New Delhi: To reduce India's coal demand from the power sector and to make electricity cheaper for distribution companies, the government is considering a renewable energy (RE) generation obligation for all power plants on the lines of Renewable Purchase Obligation (RPO), said Power Minister RK Singh on April 28. This is proposed to be taken up under the exiting proposal for bundling of conventional power with renewable energy. The government is planning to make it mandatory for all power plants, including private and captive ones, to set up RE projects at their existing locations.
"Going forward, India's power demand is going to be 200 GW+. One of the ways we are trying to make procurement of power more attractive for buyers (discoms) is through bundling. Until now, we had the provision of bundling in tariff policies, but it was not operationalised. Now, we have decided to make bundling mandatory for all generation companies. We will make it mandatory for all gencos to arrange for renewable (energy) as per the capacity of the thermal power station. What will happen is that the requirement of coal will come down by about 25-30 percent and price of power will reduce because renewable energy is cheaper," Singh told reporters on April 28, according to a report published by Hindustan Times.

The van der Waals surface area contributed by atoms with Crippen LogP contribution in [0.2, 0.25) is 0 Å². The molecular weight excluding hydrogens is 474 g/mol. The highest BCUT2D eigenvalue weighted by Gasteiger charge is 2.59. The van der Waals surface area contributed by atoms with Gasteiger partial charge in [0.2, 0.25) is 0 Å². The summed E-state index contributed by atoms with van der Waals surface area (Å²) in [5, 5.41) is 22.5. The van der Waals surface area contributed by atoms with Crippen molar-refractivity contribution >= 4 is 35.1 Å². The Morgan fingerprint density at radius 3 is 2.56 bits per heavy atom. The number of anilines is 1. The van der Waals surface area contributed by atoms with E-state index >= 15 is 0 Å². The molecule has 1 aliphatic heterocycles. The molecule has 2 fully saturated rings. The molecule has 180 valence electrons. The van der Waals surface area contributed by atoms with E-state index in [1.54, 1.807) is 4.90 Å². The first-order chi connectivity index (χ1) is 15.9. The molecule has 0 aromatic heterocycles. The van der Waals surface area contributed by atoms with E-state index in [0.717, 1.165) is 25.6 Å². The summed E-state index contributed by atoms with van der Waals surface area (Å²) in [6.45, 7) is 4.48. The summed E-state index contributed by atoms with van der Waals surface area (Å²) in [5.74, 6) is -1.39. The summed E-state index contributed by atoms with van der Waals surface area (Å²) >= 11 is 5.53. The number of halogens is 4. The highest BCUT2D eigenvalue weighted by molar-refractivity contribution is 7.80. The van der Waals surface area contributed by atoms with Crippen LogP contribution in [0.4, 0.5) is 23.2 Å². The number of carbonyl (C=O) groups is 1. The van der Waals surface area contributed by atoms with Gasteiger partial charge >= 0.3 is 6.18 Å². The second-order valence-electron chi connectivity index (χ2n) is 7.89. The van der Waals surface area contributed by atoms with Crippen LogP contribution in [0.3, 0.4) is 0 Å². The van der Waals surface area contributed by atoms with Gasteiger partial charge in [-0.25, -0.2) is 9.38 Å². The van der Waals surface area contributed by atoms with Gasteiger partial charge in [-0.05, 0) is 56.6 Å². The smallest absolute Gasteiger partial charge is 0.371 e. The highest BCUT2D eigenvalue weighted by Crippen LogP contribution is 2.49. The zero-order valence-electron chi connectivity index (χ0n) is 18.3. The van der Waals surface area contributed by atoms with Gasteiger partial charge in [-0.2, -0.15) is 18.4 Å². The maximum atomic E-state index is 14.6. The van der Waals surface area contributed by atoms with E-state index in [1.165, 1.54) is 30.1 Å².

The minister said that renewable generation obligation will also help India in attaining the goal of having 500 GW of non-fossil fuel power generation by 2030. "These plans will also carry forward in our goal to have 500GW of non-fossil power generation by 2030 out of a total generation of 817 GW," Singh was quoted as saying. The minister further said that large coal-based captive power plants will also be mandated to set up captive RE projects for their own usage.
The minister also said that the government will issue an order to the Central Electricity Regulatory Commission (CERC) to further lower the tariff ceiling for power trading on day-ahead and Real Time Market. Through a previous order, the CERC had capped the tariffs at Rs 12 per unit.
Singh said that the decision was taken because several discoms were unwilling to buy power from the exchange and were instead resorting to load-shedding. The Ministry has also found that power companies were "profiteering by evading the exchange" and working through direct negotiations.
The government will invoke section 107 of the Electricity Act to issue the directive to the CERC. This will be the second time in a month that such a direction will be issued to the CERC. The first directive on capping the prices of day-ahead market and real term market was issued on March 26.